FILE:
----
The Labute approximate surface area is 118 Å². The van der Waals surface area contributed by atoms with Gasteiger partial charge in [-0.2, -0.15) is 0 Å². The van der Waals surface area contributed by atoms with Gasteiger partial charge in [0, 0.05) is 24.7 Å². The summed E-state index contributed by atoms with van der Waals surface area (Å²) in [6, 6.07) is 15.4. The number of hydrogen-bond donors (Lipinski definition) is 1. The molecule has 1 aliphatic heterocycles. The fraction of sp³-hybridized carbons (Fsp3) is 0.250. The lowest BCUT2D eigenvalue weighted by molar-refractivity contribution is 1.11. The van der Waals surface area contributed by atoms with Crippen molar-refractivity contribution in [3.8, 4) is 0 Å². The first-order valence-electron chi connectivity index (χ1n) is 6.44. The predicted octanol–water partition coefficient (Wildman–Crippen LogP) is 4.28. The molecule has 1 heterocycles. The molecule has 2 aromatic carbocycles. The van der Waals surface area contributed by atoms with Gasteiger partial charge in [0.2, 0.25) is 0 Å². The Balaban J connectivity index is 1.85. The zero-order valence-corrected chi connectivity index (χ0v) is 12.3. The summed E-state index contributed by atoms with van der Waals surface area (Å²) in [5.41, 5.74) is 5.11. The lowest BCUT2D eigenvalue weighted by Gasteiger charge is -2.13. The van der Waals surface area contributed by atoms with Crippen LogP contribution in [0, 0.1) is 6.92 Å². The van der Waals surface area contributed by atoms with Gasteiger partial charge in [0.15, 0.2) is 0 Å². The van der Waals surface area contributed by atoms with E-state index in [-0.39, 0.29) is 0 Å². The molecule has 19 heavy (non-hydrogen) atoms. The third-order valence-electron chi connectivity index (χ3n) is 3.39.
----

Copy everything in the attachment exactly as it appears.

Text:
The Labute approximate surface area is 118 Å². The van der Waals surface area contributed by atoms with Gasteiger partial charge in [-0.2, -0.15) is 0 Å². The van der Waals surface area contributed by atoms with Gasteiger partial charge in [0, 0.05) is 24.7 Å². The summed E-state index contributed by atoms with van der Waals surface area (Å²) in [6, 6.07) is 15.4. The number of hydrogen-bond donors (Lipinski definition) is 1. The molecule has 1 aliphatic heterocycles. The fraction of sp³-hybridized carbons (Fsp3) is 0.250. The lowest BCUT2D eigenvalue weighted by molar-refractivity contribution is 1.11. The van der Waals surface area contributed by atoms with Crippen molar-refractivity contribution in [3.8, 4) is 0 Å². The first-order valence-electron chi connectivity index (χ1n) is 6.44. The predicted octanol–water partition coefficient (Wildman–Crippen LogP) is 4.28. The molecule has 1 heterocycles. The molecule has 2 aromatic carbocycles. The van der Waals surface area contributed by atoms with Gasteiger partial charge in [0.2, 0.25) is 0 Å². The Balaban J connectivity index is 1.85. The zero-order valence-corrected chi connectivity index (χ0v) is 12.3. The summed E-state index contributed by atoms with van der Waals surface area (Å²) in [5.41, 5.74) is 5.11. The lowest BCUT2D eigenvalue weighted by Gasteiger charge is -2.13. The van der Waals surface area contributed by atoms with Crippen LogP contribution in [0, 0.1) is 6.92 Å². The van der Waals surface area contributed by atoms with Gasteiger partial charge in [0.15, 0.2) is 0 Å². The van der Waals surface area contributed by atoms with E-state index in [-0.39, 0.29) is 0 Å². The molecule has 19 heavy (non-hydrogen) atoms. The third-order valence-electron chi connectivity index (χ3n) is 3.39.